[QUOTE=ErekT]Please define "high end". Also, you might be surprised how many people out there use computers that are not cutting edge. I'm guessing C2 users would like to target more than hardcore gamers.[/QUOTE]
Well, there's no shortage of "8-bit" games out there either in development or uploaded to the arcade, and each one of them appears to have issues with framerates on a Windows 7, 2GB Memory Celeron-D (I think it's called) system. By comparison, the same machine is good to go for casual games like Zuma, Diner Dash, and thing of that sort.
I'm speaking of my mother's computer... she likes those games, and on lesser specs, even those simple titles can get bogged down in the framerate department.
Me personally, I have a PC at home that's powered by a Quad Core Phenom Black Edition processor, 4GB of RAM, and an Nvidia graphics card considered high end four years ago. It's suitable for editing/rendering high definition video with Adobe Premiere, including post-processing coloring and effects on the timeline with Magic Bullet/Colorista plug-ins. If you weren't aware, video editing is some of THE hardest things for a computer to do, often times maxing out all four cores while encoding particularly.
Now, I don't have any framerate issues when playing the Scirra arcade games, but I use Firefox. I refuse Internet Explorer, I refuse Google Chrome (Google can't take over my WHOLE life, though I do use Gmail and Android mobile phone, as well as own a Tegra 3-powered Nexus 7 tablet). See, the thing is, "That's a lot of hardware for what's basically going to be Donkey Kong Country running in 1080p... and not everyone's going to have it."
The trick is to make a game that'd be as widely accessible as possible, while simultaneously fulfilling the "graphics whore" demands that modern gamers desire.
"Skullgirls" was nice because it was all hand-drawn sprites, backgrounds and the like. "Street Fighter II HD Remix" was nice because of the same reasons. Now go and download the "Mark of the Wolves" demo and see what a game made in "less than" 480p graphics looks like scaled up to your 1080p display. Blurry, that's for sure. The crispness of running a 1080p native game on a 1080p game is undisputedly better than mastering a game on a smaller resolution and upscaling... and that was the original point of me starting this thread.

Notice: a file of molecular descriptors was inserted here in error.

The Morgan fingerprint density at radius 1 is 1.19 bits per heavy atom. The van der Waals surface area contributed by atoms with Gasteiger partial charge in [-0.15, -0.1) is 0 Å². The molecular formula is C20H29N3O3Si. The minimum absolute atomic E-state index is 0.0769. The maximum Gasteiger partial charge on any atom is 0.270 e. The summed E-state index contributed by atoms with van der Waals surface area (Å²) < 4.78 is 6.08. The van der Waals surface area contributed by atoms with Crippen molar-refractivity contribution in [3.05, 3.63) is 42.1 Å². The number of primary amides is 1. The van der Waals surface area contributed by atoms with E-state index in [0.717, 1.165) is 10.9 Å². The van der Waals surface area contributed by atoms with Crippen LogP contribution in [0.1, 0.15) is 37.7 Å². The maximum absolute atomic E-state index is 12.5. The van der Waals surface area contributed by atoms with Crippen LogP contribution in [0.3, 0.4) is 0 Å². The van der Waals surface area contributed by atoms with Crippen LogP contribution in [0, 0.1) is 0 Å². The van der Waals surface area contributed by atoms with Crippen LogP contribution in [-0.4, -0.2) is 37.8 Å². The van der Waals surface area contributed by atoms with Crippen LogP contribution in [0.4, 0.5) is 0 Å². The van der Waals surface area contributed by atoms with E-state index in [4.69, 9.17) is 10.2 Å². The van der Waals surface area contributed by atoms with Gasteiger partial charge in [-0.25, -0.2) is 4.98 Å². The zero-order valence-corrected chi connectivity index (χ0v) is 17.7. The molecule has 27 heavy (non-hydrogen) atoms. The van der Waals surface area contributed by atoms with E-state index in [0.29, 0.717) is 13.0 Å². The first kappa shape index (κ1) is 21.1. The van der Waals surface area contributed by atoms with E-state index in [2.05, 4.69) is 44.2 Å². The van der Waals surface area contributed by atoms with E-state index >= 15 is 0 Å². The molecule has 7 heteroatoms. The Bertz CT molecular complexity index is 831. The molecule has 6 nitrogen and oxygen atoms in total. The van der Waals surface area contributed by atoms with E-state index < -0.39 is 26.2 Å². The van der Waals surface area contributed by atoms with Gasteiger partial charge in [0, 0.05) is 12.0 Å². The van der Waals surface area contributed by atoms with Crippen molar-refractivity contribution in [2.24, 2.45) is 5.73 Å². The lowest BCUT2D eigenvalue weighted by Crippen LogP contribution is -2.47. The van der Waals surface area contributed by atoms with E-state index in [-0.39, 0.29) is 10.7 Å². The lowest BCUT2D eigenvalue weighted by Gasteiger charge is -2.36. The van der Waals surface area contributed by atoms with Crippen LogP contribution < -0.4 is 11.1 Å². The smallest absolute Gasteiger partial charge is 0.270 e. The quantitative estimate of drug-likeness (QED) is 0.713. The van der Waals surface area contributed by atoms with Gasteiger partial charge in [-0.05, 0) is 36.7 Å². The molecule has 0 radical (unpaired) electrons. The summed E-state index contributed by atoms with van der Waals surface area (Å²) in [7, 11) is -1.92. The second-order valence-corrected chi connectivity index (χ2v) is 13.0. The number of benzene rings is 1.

Best I could tell, nobody has even set out to try and do a 1080p-native title in Construct. Sure it's "theoretically possible", but not by linking to any web-hosted 720x480 game and asking me to "Enable full screen mode". It's simply "Not the same", and if I'm looking at spending $120 for a license of Construct, $2900 for a license of software to EXPORT to a stand-alone .exe (as I was reading about in older forum threads... remember, this is would in fact be a game for profit), in addition to spending a budget of perhaps $10,000 to acquire/create unique game assets (which I would need SOME way of hiding as to prevent other people from outright stealing our sprites, background, music and the like), you begin to realize that "Theoretically" isn't as comforting as "Officially supported".
It's easy to ridicule this as "nit-picking, be happy with what's already in the engine", but if it's not enough then it's not enough... there's no hard feelings, but my mission is NOT to create the world's most expensive HTML 5 experiment... it's to make a game that makes some money. I would have artists to pay, developers to pay, and so on. If Construct 2's mission is to create an easy-to-create platform, then they've already done it... but for people with thousands of dollars ready to invest, they're going to put that money down on what works -best- for -THEIR- needs.
It may end up that I just use Construct 2 to create a standard definition 480P-native demonstration with all the proposed bells and whistles for the purpose of attracting developers and so on for a larger project, and that's ALSO okay. But that's rather limiting, it doesn't achieve the scale of what I'm looking to create, and therefore it may be in my best interest to look at a more capable (even if more complicated) development environment such as Unity 4. That's a bucket of cash alone for a pro license, but it's proven to thrive in an Android environment, proven to export native to Ouya, to PC, and yes, even to web. But the cost goes up dramatically, and it's something that I couldn't personally tackle without taking years and years of time.
The middle ground, I'm hoping, is Construct 2. Construct 2 needs native .exe exporting, native android exporting, native Ouya/whatever else support. I can appreciate that HTML 5 -should- be supported by everyone, but the more wrappers, money, and crap you have to tack onto the HTML 5 groundwork just to get it to work... then tweak it to get it all running as desired raises so many questions for so many support sites on the web, that at times, if you're "dreaming big" with Construct 2, you're "spending big" to get there... if "there" is even possible in reality. Remember, so much of this is "in theory".
Who wants to be the guy holding the bag on that pricetag with a game that runs well in one browser on one website for 18% of PCs in the world?